Hiking / Outdoors Club, a Jewish food initiative and a local organization to connect people to volunteer opportunities are just three of nine majors idea developed and hundreds more presented by young adults from across Vancouver’s Jewish community at IdeaSlam.
While social, spiritual and networking opportunities also spotlighted as areas of interest, it was clear that food, nature based and service based initiatives had an attraction to at least 1/3 of the audience. (Confirming the results of the ‘Generations of Change’ Study, see previous post).
Watching these results develop naturally, with influence from myself, was refreshing and I hope I am able to support these people and initiatives in moving forward.
What was not presented was also a big lesson to me and informs the question of how people (at least young Jews in Vancouver) think about environment responsibility. No ideas where presented, and I have yet to come across one in the hundreds of notes from the event (though I still have many more to go through), regarding an energy reduction campaign, ‘Greening’ our synagogues and other community buildings, etc. Environmental advocacy was entirely represented through food.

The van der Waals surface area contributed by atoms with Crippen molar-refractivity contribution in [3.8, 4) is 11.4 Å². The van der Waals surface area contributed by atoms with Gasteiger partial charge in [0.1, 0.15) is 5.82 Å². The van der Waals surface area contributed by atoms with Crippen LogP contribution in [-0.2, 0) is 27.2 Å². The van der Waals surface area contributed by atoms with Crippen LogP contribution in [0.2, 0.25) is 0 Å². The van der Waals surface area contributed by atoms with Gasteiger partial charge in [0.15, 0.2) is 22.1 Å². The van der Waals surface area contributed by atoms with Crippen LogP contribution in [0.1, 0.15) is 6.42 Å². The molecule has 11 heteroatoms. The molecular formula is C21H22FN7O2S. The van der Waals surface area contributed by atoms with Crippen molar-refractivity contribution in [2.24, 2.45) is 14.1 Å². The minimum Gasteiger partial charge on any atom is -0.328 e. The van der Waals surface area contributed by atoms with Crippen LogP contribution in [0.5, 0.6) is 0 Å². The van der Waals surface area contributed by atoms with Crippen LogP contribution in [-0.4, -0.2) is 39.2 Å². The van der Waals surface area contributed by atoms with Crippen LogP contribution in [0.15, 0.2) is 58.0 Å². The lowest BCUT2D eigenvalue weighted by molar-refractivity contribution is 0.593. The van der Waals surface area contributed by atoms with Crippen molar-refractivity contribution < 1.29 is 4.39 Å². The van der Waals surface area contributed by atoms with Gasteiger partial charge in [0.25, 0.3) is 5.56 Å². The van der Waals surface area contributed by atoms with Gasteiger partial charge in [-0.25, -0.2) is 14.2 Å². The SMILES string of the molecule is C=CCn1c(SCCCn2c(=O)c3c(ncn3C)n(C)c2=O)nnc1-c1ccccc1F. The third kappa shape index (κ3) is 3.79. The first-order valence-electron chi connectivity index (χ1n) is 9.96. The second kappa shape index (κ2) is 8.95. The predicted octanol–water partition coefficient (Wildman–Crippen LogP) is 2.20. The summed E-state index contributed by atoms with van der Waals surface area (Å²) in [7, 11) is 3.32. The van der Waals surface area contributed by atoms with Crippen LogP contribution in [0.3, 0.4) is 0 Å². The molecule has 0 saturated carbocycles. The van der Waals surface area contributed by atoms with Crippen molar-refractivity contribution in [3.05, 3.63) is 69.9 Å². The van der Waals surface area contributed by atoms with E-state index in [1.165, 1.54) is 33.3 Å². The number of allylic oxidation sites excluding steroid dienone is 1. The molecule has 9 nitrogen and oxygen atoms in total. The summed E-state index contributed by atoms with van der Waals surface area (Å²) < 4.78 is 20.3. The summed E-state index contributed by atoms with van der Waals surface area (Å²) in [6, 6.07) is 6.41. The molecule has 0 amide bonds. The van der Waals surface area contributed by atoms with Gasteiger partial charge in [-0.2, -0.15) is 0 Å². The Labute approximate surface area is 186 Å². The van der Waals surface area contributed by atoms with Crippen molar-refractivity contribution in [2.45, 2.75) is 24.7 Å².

In isolated Vancouver we haven’t heard of the Topsy Turvey Bus, the Jewish Climate Campaign, Interfaith Light and Power, etc. How can we help spread the voice of the climate movement to the smaller Jewish communities? Or should we focus on where the interest is? Food. Meet the people where they are. Presumably a measure of both, but that is hard in a community as small as ours.
During the last few months, a theme has begun to emerge in my blog. How do we engage the young adult generation in environmental advocacy and Jewish community? While today’s post may not have provided any new answers, I believe it helps give us insight into the answer. I look forward to pondering this question further and hearing any insights any of you might want to share.
Shabbat Shalom/Shavuah Tov!